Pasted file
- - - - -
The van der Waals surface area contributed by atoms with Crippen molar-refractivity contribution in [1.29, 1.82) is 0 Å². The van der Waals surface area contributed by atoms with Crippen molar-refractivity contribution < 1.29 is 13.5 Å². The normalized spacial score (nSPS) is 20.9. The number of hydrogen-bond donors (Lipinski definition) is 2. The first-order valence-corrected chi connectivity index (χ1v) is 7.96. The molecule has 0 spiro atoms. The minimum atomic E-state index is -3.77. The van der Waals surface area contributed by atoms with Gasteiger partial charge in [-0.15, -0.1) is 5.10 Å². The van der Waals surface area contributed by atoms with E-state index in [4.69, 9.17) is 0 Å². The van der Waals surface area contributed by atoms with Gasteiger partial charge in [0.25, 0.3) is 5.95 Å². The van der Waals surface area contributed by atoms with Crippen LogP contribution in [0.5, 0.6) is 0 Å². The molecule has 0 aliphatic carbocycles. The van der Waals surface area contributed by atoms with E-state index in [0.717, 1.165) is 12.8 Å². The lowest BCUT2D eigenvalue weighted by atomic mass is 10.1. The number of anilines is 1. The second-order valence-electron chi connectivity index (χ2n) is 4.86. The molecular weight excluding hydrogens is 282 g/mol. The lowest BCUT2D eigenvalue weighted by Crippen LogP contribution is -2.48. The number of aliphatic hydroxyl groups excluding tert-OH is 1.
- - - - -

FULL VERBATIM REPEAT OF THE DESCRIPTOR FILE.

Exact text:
The van der Waals surface area contributed by atoms with Crippen molar-refractivity contribution in [1.29, 1.82) is 0 Å². The van der Waals surface area contributed by atoms with Crippen molar-refractivity contribution < 1.29 is 13.5 Å². The normalized spacial score (nSPS) is 20.9. The number of hydrogen-bond donors (Lipinski definition) is 2. The first-order valence-corrected chi connectivity index (χ1v) is 7.96. The molecule has 0 spiro atoms. The minimum atomic E-state index is -3.77. The van der Waals surface area contributed by atoms with Gasteiger partial charge in [-0.15, -0.1) is 5.10 Å². The van der Waals surface area contributed by atoms with E-state index in [4.69, 9.17) is 0 Å². The van der Waals surface area contributed by atoms with Gasteiger partial charge in [0.25, 0.3) is 5.95 Å². The van der Waals surface area contributed by atoms with Crippen LogP contribution in [0.5, 0.6) is 0 Å². The molecule has 0 aliphatic carbocycles. The van der Waals surface area contributed by atoms with E-state index in [0.717, 1.165) is 12.8 Å². The lowest BCUT2D eigenvalue weighted by atomic mass is 10.1. The number of anilines is 1. The second-order valence-electron chi connectivity index (χ2n) is 4.86. The molecular weight excluding hydrogens is 282 g/mol. The lowest BCUT2D eigenvalue weighted by Crippen LogP contribution is -2.48. The number of aliphatic hydroxyl groups excluding tert-OH is 1.